Senior adults are no different from their college-age grandchildren when it comes to using social networking sites such as Facebook.
Both generations like Facebook for social bonding and bridging.
A recent study out of Penn State University found that older adults used the social networking site to stay close to family — especially the far-away grandkids — as well as longtime friends they no longer see that often.
And through Facebook they form online relationships with like-minded people and keep up with activities and events that interest them.
One of the biggest surprises from the research is how readily seniors are embracing the social networking site, said S. Shyam Sundar, Ph.D., distinguished professor and co-director of Media Effects Research Laboratory, Penn State College of Communications. He was one of the principal authors of “Senior citizens on Facebook: How do they interact and why,” published this year in Computers in Human Behavior.
“Just about six years ago, when we conducted a national survey of seniors, very few had used it and there was vehement disapproval of social networking sites,” Sundar said. “Many of our respondents felt that the content of communications in Facebook was trivial. They were leery of their privacy being compromised. They did not want their personal lives exposed publicly. They even took exception to the label of ‘friend’ for contacts in Facebook. They were unwilling to confer that label on a weak acquaintance who pings them online.”
Now, seniors are one of the fastest-growing demographics on Facebook. Usage by adults 65 and older more than tripled since 2010, going from 11 percent to 35 percent last year, according to a 2015 Pew Report.
For this study, Sundar and Penn State graduate student Eun Hwa Jung took an online survey of 352 seniors who had a Facebook account. Among the findings, seniors are mostly motivated to join Facebook for social bonding and social bridging, but they’re also driven by curiosity. They want to learn something new, and don’t want to miss out on what’s trending in digital communications.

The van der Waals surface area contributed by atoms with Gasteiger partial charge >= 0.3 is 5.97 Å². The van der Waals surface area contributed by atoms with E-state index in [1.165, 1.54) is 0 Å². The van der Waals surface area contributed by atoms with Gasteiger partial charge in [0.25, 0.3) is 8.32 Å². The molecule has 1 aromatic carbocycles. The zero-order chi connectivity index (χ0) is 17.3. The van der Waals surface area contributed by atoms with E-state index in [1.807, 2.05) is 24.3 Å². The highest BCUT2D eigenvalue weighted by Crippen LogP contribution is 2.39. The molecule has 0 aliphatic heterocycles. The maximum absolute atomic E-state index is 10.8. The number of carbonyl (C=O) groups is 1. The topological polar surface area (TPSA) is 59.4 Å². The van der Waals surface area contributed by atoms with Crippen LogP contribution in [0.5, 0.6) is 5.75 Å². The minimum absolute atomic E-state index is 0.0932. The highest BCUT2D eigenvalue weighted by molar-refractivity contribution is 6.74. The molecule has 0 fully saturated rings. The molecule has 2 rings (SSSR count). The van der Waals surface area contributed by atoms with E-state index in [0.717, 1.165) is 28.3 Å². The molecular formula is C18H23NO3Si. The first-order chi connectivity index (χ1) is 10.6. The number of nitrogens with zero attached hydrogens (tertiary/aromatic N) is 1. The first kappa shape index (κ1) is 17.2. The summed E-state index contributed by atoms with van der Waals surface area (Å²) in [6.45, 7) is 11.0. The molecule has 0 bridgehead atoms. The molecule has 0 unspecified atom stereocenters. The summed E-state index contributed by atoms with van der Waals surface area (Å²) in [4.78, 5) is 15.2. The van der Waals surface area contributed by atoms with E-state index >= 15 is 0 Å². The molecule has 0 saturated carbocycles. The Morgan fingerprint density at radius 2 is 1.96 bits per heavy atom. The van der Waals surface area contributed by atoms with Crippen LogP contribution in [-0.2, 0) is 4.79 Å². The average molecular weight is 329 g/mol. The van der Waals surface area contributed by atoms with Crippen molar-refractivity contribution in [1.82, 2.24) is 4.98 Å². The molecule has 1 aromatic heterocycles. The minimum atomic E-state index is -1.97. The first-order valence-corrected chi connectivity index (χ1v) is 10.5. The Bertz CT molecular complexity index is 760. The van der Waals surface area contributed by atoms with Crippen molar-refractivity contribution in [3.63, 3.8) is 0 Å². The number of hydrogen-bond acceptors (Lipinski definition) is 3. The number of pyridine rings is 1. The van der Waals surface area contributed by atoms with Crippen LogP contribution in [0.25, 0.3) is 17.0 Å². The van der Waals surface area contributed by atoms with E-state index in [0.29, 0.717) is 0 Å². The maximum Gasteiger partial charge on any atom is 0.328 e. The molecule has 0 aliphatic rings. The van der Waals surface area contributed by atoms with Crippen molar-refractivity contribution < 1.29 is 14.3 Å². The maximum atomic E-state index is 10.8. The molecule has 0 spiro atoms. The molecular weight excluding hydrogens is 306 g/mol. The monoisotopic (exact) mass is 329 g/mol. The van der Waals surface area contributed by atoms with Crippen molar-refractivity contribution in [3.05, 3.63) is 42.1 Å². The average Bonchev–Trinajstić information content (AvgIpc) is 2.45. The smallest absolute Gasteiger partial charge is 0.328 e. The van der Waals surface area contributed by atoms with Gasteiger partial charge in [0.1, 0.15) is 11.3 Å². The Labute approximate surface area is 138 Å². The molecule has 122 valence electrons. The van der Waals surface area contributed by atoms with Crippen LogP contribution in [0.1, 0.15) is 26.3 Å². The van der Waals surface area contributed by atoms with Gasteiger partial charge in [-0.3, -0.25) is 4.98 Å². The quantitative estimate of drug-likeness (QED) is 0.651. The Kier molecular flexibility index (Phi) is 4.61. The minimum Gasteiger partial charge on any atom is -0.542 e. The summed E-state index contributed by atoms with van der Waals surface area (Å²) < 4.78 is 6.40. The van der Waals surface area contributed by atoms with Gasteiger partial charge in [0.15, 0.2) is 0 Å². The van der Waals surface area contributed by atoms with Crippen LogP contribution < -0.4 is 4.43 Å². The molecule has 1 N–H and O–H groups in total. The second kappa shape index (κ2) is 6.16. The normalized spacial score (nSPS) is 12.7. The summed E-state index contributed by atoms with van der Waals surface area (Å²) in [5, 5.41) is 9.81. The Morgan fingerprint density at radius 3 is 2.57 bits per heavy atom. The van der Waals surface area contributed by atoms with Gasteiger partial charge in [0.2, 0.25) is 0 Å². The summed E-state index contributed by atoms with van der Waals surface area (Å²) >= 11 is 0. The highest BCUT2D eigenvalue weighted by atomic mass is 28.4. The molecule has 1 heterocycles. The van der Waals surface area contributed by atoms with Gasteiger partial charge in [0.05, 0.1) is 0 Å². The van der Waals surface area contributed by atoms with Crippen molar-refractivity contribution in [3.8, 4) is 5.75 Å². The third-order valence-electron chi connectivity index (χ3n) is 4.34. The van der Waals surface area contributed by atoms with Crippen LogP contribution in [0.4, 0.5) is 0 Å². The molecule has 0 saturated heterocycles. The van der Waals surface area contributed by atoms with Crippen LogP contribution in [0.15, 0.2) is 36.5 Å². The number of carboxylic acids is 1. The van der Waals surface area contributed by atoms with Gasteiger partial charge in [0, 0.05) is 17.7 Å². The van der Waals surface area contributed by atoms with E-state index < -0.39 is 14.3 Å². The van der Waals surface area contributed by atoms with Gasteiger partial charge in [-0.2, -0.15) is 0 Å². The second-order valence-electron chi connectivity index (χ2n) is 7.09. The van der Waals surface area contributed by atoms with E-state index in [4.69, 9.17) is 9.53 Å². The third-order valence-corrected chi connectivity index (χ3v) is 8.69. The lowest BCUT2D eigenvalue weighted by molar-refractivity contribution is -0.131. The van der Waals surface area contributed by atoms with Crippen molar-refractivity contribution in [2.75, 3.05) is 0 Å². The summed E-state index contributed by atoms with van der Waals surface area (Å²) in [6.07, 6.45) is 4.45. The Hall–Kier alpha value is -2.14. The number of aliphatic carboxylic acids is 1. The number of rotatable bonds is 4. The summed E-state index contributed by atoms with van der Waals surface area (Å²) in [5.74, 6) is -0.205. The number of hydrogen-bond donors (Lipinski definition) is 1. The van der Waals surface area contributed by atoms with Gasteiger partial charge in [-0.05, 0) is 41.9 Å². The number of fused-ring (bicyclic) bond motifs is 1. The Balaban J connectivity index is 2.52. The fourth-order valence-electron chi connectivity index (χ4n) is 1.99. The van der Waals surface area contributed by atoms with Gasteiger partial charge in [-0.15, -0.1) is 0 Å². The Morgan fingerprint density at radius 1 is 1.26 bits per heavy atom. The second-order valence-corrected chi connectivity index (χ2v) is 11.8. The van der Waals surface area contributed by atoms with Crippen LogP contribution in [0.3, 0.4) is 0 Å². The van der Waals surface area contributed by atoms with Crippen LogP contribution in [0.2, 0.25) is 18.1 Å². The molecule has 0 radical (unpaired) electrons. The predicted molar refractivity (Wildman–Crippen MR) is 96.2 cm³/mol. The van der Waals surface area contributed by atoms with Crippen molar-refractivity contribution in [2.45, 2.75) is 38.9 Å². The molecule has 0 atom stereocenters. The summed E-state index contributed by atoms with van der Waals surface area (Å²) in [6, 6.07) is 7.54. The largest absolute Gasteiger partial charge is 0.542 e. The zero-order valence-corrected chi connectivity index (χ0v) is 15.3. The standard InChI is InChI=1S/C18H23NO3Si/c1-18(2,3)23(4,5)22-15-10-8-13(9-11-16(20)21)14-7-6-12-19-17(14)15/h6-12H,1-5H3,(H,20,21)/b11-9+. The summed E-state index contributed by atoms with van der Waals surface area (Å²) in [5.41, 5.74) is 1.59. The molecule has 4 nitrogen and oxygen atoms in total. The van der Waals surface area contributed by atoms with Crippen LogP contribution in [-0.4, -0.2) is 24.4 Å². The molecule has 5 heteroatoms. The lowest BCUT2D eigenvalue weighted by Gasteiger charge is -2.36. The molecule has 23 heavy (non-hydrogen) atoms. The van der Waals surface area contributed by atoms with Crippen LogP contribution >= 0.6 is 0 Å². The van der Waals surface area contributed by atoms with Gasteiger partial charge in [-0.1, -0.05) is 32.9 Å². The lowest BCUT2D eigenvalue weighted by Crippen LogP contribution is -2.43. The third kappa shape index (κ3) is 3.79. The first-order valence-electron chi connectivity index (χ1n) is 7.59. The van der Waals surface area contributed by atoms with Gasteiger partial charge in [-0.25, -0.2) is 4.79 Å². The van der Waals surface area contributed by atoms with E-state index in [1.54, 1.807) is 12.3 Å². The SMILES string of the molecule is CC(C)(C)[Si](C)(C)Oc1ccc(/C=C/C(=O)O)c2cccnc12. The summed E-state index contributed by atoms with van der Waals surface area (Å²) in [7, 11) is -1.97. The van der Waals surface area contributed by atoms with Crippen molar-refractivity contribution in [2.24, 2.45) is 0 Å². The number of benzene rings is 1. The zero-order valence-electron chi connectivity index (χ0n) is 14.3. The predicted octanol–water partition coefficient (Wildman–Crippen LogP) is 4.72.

When on the site, seniors love looking at family photos, but they’re not that interested in posting photos of their own. Those who share comments and chat spend significantly more time on the site, researchers noted.
“They also love the ‘social surveillance’ afforded by Facebook — the ability to lurk, check up on and keep tabs on their family members and acquaintances,” Sundar said.
But for those intent on setting up a Facebook account for an elderly loved one — don’t get your hopes up that it will be a big hit. Senior Facebook users who “responded to family requests” were the least likely to actively participate.
Sundar said Facebook is the ideal platform for those who can’t get out and meet people face to face. It’s an important tool in tackling social isolation.
“Seniors living alone do not have to sit by their phones waiting for a call or hope that they have a visitor today. They can instead go online and have rich social interactions with all their acquaintances from the comfort of their homes,” he said.
Facebook, however, could do more to make it easier and more enjoyable for seniors to use.
Sundar said having features so users can “see” others, more visual tools for sharing and commenting, and message interactivity features — such as a chat bot — would be helpful.
“There could be chat features for engaging seniors in a variety of topics with a variety of like-minded others. A chat roulette, if you will, for seniors,” Sundar said.
“Chats could also become multimodal whereby you press someone’s picture in Facebook and it initiates a call or pulls up your conversation history with them. Perhaps seniors could talk instead of type, making chats more natural, intuitive and easier,” he said.
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